It’s up to you to determine whether your habits are helpful or hurtful to the way you want to live your life. I myself find drugs to be somewhat escapist so I can’t see myself relying on them on a regular basis; I think they would distract me from some of the other good work I try to do. I think it would hurt my intention to be more present with the people I interact with everyday and be open-hearted with the various obstacles that come up in my life. Maybe for you it’s the opposite and your drug habit grounds you right smack in the middle of how you want to live your life.

The important thing, to reiterate, is to remain inquisitive and vigilant about your drug use. See if it helps support you in your endeavors. If not, lay off of it. If so, then I’d love to hear more about how that works for you.

One more piece of caution: Buddhism is a path that gives us tools to relate with our mind in a way that we do not indulge our attachments. As we start to examine our life we realize that we cannot take refuge in drugs or alcohol any more than we can take refuge in our job, our lover, or our religious identity. If we think any of these things will bring us everlasting comfort we are sadly mistaken.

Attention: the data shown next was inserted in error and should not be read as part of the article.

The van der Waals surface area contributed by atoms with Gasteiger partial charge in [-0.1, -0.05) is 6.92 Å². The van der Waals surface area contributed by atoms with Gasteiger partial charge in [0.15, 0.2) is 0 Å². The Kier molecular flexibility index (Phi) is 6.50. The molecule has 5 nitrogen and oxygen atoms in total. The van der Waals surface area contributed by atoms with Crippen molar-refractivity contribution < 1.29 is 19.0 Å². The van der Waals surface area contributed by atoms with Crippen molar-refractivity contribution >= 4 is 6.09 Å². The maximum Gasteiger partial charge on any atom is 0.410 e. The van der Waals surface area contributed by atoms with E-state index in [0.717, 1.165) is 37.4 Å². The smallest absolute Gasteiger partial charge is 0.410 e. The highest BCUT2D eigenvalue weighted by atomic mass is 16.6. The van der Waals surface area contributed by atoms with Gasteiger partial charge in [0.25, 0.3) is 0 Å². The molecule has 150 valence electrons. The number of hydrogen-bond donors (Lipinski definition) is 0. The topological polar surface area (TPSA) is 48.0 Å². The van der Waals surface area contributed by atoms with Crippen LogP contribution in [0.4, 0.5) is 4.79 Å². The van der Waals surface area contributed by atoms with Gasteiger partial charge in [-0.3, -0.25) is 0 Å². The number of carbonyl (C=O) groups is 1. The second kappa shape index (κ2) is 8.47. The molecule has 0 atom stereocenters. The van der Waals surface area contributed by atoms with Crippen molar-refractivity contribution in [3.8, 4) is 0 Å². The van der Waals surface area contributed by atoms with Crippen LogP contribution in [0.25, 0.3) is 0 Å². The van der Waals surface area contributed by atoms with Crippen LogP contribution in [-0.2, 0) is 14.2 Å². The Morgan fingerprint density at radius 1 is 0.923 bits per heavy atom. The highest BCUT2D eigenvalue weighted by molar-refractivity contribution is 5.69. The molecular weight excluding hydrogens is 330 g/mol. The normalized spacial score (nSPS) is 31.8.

I would also like to note that there are lots of Buddhist organizations that host recovery groups. It’s a refreshing change for anyone not too keen on the whole God aspect of AA or NA. One group that I would recommend is the Heart of Recovery. Over the last few years this program has spread to many Shambhala Centers and I highly recommend it. If other people would like to throw out some resources along these lines please leave them in the comment section.

 
 
If anyone else is interested in writing in and asking a question for this weekly column you can send it to me directly by clicking here.

 

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Buddhist Recovery Network

www.buddhistrecovery.org